So here we are at the end of the so called 'compilation of Final Fantasy VII' experiment by Square-Enix that began with the shallow(But spectacular) film Advent Children, continued with the so-so Dirge of Cerberus and a couple of mobile phone games that those of us outside Japan will never play, and finishes here with a surprisingly excellent prequel centred on the most under developed and explored character in the original FFVII: Zack.
Firstly, if, like me, you're going into this expecting a JRPG, then forget that right away. Core Crisis is an action title through and through, having far more in common with games like Kingdom Hearts and Rogue Galaxy(Minus the jumping) than Final Fantasy games. The levelling up and stat building is mostly outside your control, being almost a case of luck, as they use the always in action during battle 'DMW' or 'Digital Mind Wave'(Glorified fruit machine reels basically) to determine when you get a level up or a bonus status boost or some such during fights. It's pretty random to be honest, and seems a touch unnecessary to me, but you'll spend all your time focusing on actual combat anyway, with the real time nature of battle requring some nifty thumbwork at times(This game is no pushover). Sadly, it does have random battles, but being on a handheld and looking as good as this does, I guess it was unavoidable, and the real time nature of the fights coupled with no 'in area' loading times does help a fair bit. The game is a lot of fun to play, but the battles lack variety unless you make the effort to experiment with materia use and fusions and such.
Of course, the story is the real reason we're all here for this one though, and far moreso than Advent Children or Dirge of Cerberus, the story in Core Crisis delivers AND manages to stay true to the spirit of the original game at the same time.
Taking place several years prior to FFVII, you assume the role of Zack Fair during his days as a 2nd class SOLDIER member desperate to reach 1st class status under the training of his mentor and friend Angeal in the middle of a crisis of SOLDIER members going missing on missions, most notably a friend of Angeal's called 'Genesis'(Remember the winged guy from the 'epilogue' ending to Dirge of Cerberus? That was Genesis, this is where you finally get the back story on what that was all about), who appears to have been cloned into an army that is intent on wiping out SOLDIER.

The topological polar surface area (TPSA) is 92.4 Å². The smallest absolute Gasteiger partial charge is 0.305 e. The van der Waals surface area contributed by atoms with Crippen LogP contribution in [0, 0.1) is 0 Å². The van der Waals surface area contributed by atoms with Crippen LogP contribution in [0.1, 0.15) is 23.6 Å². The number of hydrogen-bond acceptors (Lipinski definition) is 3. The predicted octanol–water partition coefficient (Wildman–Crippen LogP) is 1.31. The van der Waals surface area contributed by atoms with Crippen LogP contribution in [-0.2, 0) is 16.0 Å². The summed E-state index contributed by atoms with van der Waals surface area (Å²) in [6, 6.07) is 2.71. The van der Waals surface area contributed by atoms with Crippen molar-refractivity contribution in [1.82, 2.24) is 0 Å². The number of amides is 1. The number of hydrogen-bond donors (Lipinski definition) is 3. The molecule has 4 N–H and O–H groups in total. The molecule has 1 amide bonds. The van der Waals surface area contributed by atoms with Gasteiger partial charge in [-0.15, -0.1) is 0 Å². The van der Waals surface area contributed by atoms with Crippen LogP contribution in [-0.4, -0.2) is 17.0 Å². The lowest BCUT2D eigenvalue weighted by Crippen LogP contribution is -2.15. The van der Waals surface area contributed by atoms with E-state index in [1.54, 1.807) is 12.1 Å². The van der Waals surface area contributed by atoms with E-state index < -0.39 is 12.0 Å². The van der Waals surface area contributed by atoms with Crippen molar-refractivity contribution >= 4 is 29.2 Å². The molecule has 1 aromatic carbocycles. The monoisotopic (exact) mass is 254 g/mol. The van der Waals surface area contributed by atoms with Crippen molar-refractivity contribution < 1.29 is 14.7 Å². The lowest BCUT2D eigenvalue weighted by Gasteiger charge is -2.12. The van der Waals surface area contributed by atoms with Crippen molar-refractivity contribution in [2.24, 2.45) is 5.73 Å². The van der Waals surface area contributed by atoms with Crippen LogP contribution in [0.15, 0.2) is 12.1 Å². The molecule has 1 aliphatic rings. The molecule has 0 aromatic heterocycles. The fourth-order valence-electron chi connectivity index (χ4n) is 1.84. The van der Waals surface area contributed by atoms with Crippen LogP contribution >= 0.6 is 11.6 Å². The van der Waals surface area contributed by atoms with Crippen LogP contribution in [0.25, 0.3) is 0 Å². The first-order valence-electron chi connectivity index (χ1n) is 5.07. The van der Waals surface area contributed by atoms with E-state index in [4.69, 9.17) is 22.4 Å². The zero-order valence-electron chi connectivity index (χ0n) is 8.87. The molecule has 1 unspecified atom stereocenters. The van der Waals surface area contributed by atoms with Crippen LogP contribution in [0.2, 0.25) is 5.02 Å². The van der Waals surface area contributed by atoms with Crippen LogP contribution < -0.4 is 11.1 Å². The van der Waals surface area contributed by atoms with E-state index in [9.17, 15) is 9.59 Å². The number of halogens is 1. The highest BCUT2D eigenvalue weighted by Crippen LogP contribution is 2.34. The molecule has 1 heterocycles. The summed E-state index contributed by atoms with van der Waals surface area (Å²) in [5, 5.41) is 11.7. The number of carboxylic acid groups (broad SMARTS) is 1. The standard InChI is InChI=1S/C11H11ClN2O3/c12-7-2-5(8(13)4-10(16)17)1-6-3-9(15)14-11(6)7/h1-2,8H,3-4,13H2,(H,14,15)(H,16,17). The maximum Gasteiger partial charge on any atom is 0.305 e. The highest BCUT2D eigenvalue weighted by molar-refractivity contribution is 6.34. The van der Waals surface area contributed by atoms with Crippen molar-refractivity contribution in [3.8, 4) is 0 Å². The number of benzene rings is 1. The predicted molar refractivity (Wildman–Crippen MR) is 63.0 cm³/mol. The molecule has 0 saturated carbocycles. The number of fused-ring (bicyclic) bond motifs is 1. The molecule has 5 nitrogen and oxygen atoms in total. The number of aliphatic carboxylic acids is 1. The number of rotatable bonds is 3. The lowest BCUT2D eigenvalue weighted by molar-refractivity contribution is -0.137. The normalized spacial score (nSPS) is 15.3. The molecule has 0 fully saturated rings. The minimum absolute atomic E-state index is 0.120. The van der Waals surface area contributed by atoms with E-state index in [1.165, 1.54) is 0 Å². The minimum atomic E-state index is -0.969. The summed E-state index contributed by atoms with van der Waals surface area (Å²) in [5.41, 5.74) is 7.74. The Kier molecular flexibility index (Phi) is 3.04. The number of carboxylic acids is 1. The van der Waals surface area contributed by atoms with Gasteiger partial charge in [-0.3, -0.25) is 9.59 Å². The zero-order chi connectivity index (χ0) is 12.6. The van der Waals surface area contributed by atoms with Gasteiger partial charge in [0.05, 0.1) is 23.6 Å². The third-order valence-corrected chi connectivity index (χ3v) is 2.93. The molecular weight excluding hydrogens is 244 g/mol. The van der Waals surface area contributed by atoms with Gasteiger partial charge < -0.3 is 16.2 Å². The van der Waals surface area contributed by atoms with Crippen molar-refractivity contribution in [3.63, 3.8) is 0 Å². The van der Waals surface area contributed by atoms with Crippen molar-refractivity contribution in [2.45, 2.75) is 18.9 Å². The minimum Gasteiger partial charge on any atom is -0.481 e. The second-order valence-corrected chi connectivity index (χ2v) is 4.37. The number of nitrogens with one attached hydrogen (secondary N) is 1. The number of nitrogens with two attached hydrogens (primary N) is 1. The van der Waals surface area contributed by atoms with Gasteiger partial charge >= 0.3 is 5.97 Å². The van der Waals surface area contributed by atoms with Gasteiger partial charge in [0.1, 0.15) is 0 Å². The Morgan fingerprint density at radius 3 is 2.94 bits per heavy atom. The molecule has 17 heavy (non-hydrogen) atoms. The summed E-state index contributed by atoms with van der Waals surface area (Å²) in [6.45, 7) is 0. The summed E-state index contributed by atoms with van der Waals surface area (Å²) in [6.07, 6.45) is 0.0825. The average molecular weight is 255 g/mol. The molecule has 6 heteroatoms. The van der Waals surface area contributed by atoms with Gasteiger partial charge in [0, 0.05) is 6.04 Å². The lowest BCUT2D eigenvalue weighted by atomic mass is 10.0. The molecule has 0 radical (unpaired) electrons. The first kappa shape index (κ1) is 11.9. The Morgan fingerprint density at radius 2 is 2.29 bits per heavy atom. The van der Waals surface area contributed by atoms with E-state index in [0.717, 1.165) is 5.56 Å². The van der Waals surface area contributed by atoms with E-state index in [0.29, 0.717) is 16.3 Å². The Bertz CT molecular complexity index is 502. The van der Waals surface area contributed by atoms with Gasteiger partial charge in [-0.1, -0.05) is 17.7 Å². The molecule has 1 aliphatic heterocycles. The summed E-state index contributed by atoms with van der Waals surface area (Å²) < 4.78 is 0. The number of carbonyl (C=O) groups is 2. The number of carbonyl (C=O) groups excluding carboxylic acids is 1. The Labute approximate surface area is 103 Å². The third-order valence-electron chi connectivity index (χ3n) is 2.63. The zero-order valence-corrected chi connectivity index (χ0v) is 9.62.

As the story unfolds, you're treated to all manner of wonderful tie ins with FFVII's story(The 'Nibelheim flashback' is gloriously recreated here perfectly) and tons of little easter eggs and bonuses you can discover if you look hard enough in addition to Core Crisis telling it's own separate story that gives a great amount of depth to Zack's back story to boot. The game explores the significance of Cloud's 'Buster Sword' and Aeris'(Or Aerith to give the new translation of her name) relationship with Zack which was barely touched upon in FFVII and even shows the early days of Turk leader Tseng's career, Sephiroth's days with SOLDIER when he was an actual 'good guy', and also provides some explanation as to what those 'Loveless' posters you saw all over Midgar in FFVII were all about. The game is just jam packed on the story front, and almost entirely manages to avoid the usual tiresome emo pifalls so many RPGs fall into through the simple act of the central character being a genuinely upbeat, optimistic, wise cracking hero type, something you don't see enough of these days. This game has the characterisation of familiar characters down pat, when Advent Children and Dirge of Cerberus seemed to just forget the events of FFVII entirely on that front.
The game is also a visual feast, with strikingly detailed character models that are animated really well, and look just stunning during the cutscenes(There are some of the usual lovely CGI cutscenes here too of course). The locations are nice too, but a lot of familiar FFVII locales have been changed around a lot to accomodate the new full 3D nature of the visuals, while some(eg. The Shinra building's lobby in particular) are perfect recreations. It looks excellent.
The soundtrack is of course fantastic, providing updated, sometimes amazing revamps of Nobuo Uematsu's most enduring game soundtrack of all time, with most of the old FFVII tunes covered(Tell me that Nibelheim theme doesn't send a shiver down your spine) and a really nice ending vocal song(In Japanese, with no translations though), this game is a major nostalgia trip.
Lengthwise, the main story alone is around 17 hours long, with an extensive array of side quests, missions and hidden stuff that will easily push the game over the 40 hour mark if you want it to. It'll certainly last you a while, and the multiple difficulties and new game+ mode offer some replay value.
Overall, this is a must buy. The sole complaint that I can think of is that the combat is too samey from a fairly early stage. Beyond that though, you get a great little adventure title and a glorious nostalgia trip to boot for your money.
Even if you didn't like other FFVII spin offs, you will like this one, it goes right where the others went wrong.